Who We Are

Welcome to Texas Hemp Growers Association. 

I am guessing you are here because you have an interest in the emerging hemp industry. I bet you are wondering who we are.

You should be because lots of folks are selling pickaxes in this new “gold rush.”  We are your neighbors. We farm or own the land next to you. We want to be successful and to see our neighbors succeed.

We want to leave a legacy to our children and grandchildren. We are woven deep into the fabric of Texas agriculture. 

THGA knows that you are working sunup to sundown.

You need to know the truth about hemp but just do not have time for one more thing. We hope you will allow us to help. We have folks researching reports and available data to find answers.

We are asking experienced growers and leaders in the industry to verify claims we hear every day. We are listening closely to the scientists doing the research at Texas A & M and Texas Tech as well as others across the country.

Please be patient as we work to make available what we are finding. We will do our best to keep you posted on any new information.

We have spent countless hours attending meetings, participating in legislative and regulatory discussions and working with industry partners to ensure that IF a hemp economy develops in Texas, it is done so with foresight and care.  

THGA is working with Texas Tech University, Texas A&M Agrilife and other Industry partners to make sure that all due diligence is taken to ensure that economies developed around hemp are practical and achievable.

While the extraction of cannabinoids (CBD) has been the driving force behind the rapid growth and interest in hemp, it is but one use for a plant that has many.

THGA hopes that the future of hemp will include things like textiles, construction materials, bio-plastics, and human and animal food. 

We are currently working on:

  • The possibility of Section 18 exception for Pendimethalin
  • Manufacturing and processing plants
  • Markets for hurd, fiber, and seed
  • Building relationships with people, companies, and associations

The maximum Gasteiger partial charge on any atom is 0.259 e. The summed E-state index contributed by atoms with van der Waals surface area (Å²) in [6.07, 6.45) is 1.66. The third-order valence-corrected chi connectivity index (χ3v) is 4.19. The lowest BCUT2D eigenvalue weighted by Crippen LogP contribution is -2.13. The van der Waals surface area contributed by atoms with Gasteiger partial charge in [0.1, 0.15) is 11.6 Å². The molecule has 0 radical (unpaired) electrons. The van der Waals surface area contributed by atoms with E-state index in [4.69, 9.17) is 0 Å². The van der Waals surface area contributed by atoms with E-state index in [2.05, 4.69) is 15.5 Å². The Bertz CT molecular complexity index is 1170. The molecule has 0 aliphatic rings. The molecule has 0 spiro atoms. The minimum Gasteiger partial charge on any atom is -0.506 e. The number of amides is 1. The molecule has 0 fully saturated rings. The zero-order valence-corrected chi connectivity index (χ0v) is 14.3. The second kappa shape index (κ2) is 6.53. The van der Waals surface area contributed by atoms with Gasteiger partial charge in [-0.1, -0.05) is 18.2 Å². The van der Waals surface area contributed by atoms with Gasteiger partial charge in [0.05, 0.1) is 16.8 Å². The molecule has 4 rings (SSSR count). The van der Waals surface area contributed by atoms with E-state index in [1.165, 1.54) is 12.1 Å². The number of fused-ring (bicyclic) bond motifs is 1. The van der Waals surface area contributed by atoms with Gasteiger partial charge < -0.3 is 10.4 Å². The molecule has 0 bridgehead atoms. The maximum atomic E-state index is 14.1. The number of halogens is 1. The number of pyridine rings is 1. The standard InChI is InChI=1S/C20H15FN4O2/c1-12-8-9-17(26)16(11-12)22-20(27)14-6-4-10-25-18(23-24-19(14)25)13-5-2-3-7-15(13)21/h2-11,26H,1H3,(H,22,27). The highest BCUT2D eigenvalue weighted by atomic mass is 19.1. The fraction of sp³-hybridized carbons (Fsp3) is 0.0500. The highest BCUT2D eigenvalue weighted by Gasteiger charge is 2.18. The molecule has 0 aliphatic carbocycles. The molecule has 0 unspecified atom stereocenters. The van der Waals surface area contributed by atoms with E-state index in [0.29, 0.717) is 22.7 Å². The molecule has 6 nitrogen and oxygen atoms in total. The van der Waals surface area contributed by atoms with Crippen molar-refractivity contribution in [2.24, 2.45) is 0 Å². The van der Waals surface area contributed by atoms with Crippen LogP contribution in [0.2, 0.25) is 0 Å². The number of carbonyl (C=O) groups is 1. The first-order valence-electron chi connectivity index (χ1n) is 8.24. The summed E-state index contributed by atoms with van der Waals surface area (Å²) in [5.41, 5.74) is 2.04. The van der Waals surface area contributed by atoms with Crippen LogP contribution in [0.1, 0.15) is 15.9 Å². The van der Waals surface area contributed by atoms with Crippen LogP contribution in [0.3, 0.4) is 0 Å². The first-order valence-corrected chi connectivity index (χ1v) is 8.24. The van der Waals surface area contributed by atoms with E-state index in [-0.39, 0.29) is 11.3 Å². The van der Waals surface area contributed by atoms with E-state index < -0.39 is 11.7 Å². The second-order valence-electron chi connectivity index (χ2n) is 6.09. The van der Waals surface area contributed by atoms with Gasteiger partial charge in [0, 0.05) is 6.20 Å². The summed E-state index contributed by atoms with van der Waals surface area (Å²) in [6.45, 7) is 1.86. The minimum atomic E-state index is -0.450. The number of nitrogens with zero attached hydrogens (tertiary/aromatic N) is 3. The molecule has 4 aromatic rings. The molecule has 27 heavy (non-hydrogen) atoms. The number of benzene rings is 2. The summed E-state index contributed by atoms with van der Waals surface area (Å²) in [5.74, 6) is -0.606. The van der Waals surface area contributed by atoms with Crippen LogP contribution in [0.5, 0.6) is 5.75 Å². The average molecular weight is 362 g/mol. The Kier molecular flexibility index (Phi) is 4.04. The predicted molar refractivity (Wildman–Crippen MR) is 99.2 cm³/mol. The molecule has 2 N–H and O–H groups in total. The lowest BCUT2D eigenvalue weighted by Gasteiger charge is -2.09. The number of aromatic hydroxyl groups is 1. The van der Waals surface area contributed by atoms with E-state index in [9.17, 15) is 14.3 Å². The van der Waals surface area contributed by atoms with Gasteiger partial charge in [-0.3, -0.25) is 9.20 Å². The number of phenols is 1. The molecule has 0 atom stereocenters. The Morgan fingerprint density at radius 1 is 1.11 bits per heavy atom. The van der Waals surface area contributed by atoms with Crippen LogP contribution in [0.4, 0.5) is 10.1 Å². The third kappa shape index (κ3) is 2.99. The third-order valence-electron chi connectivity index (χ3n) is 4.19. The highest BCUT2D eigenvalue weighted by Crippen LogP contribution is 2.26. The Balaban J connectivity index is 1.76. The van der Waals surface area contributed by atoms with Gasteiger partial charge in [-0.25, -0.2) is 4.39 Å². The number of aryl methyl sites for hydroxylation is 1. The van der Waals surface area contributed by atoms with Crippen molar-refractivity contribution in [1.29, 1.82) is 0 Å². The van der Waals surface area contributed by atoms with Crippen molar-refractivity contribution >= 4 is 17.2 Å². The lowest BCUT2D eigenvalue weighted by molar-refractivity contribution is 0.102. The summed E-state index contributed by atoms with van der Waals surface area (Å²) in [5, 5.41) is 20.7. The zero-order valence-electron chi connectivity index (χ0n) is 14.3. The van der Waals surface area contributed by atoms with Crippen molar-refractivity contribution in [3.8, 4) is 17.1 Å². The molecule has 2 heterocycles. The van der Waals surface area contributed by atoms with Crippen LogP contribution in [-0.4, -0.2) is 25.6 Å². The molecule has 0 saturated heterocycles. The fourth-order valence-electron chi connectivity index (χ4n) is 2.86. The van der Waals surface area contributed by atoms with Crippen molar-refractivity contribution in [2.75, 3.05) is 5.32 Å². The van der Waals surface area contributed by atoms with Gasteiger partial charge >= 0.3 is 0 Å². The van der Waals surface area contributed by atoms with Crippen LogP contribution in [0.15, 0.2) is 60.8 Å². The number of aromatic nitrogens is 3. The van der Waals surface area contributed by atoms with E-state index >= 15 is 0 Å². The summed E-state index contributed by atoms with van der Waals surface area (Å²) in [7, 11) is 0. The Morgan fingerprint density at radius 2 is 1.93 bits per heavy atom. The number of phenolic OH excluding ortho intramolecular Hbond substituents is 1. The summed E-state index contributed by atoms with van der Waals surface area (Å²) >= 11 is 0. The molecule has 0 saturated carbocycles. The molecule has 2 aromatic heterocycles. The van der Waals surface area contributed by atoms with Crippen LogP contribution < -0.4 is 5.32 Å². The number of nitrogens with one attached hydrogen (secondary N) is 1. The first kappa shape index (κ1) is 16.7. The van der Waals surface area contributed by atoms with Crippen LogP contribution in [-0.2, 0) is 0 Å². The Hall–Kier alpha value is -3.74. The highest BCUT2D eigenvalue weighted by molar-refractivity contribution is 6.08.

Richard Mason wrote

“Through a troublesome combination of necessity and inclination, the farmer who evolved on the Plains developed a healthy propensity for innovation. He learned to accept change or he failed. He extolled the doctrine of unending progress and as a matter of practicality kept one eye on his neighbor’s crop and cultivation practices and adopted those which proved promising.” 

Mason’s description was true of farmers throughout Texas. 

Those pioneers were your great grandparents and ours. They gave the world varieties of cotton that would grow in places never before cultivated, mechanized cotton harvesting and irrigation, and created organizations that would change the way cotton was processed, graded, and marketed.

We are propelled by that same “combination of necessity and inclination.” 

I have seen the descendants of those first Texas growers show the same adaptability as they look to their neighbors in other states for “crop and cultivation practices” that are proving financially promising.

I hope you will join us as we represent the interest of the Texas farmer in Austin, and grow markets for a sustainable new crop.

Thank you again for stopping by. Please don’t hesitate to reach out to us with any questions or concerns.

We are here to serve you. That’s who we are. 

On behalf of the Board of Directors, 

Tillery Timmons-Sims